Why do Japanese workers work such long hours? Beginning with a series of cases in the 1950s, Japanese courts drastically curtailed firms’ abilities to dismiss workers. As a consequence of the inability to dismiss workers legally, large Japanese firms hired a smaller number of workers than were necessary to fulfill capacity without overtime. Employers rely on the working hours of this undersized cadre of workers, carefully screened to rule out the slothful, as a buffer. In bad times, the size of the work force makes dismissal unnecessary. In good times, workers are forced to work long hours. While these court decisions led to an increase in working hours in the 1950s, recent laws have led to a decrease. In response to interest group demands of the late 1980s and 1990s, Japan passed legislation that directly limits working hours. At the same time, it liberalized rules regarding temporary employees, allowing those persons to serve as the buffer instead of regular employees. As the statutory working-hour limits and market liberalization have taken effect, working hours have decreased.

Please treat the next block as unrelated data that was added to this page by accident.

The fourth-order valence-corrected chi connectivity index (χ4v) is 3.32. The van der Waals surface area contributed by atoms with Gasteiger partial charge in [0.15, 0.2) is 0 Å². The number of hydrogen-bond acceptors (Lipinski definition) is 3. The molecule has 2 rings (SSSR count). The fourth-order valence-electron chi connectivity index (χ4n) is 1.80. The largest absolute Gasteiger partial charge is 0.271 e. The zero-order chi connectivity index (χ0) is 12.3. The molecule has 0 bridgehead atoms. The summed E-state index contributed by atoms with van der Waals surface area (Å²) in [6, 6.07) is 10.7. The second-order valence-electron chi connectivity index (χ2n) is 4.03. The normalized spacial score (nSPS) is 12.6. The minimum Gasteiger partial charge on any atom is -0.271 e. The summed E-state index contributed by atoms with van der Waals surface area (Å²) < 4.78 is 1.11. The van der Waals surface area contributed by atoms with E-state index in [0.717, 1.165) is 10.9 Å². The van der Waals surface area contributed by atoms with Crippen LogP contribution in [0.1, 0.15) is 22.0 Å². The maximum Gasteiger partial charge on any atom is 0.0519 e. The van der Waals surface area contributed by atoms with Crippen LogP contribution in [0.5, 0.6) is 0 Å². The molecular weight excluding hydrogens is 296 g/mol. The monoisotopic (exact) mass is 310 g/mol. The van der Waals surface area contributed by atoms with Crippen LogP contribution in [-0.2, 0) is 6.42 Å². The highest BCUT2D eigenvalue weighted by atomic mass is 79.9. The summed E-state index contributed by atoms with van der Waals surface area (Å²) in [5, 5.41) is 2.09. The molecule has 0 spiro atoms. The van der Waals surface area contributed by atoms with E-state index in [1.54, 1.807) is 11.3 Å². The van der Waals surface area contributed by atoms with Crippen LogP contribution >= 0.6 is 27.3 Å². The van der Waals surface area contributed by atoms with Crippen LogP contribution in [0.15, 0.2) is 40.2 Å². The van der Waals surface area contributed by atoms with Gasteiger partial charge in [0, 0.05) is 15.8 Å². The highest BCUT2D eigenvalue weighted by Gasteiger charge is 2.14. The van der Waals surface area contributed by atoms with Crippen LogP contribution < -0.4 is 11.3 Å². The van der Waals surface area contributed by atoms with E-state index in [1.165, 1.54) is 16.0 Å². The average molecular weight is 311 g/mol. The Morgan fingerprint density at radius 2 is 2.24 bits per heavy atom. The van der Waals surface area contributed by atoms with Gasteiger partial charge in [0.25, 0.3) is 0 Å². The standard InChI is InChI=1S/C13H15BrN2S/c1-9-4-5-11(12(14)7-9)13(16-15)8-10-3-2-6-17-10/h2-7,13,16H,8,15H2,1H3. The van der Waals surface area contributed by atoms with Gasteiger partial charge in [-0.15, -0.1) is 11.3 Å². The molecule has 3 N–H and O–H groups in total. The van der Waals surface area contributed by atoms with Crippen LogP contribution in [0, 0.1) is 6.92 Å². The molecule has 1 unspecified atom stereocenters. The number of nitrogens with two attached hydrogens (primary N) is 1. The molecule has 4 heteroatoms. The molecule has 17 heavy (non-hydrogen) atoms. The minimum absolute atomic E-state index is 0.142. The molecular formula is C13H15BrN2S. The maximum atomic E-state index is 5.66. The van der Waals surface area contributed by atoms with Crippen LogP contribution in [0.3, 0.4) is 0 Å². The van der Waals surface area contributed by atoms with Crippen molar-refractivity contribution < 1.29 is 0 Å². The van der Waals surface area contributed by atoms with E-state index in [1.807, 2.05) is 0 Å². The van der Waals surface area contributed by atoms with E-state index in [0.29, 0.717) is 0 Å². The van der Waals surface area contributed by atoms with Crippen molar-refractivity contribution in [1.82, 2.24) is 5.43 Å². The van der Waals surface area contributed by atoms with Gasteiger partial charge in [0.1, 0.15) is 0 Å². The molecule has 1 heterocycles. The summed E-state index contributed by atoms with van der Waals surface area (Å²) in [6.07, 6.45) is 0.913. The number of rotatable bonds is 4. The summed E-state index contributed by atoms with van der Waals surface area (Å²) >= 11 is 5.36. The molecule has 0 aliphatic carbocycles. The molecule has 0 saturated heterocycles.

International Law | Labor and Employment Law | Law and Economics
Date of this Version
Working Paper Citation
West, Mark, "Employment Market Institutions and Japanese Working Hours" (2003). Law & Economics Working Papers Archive: 2003-2009. Paper 22.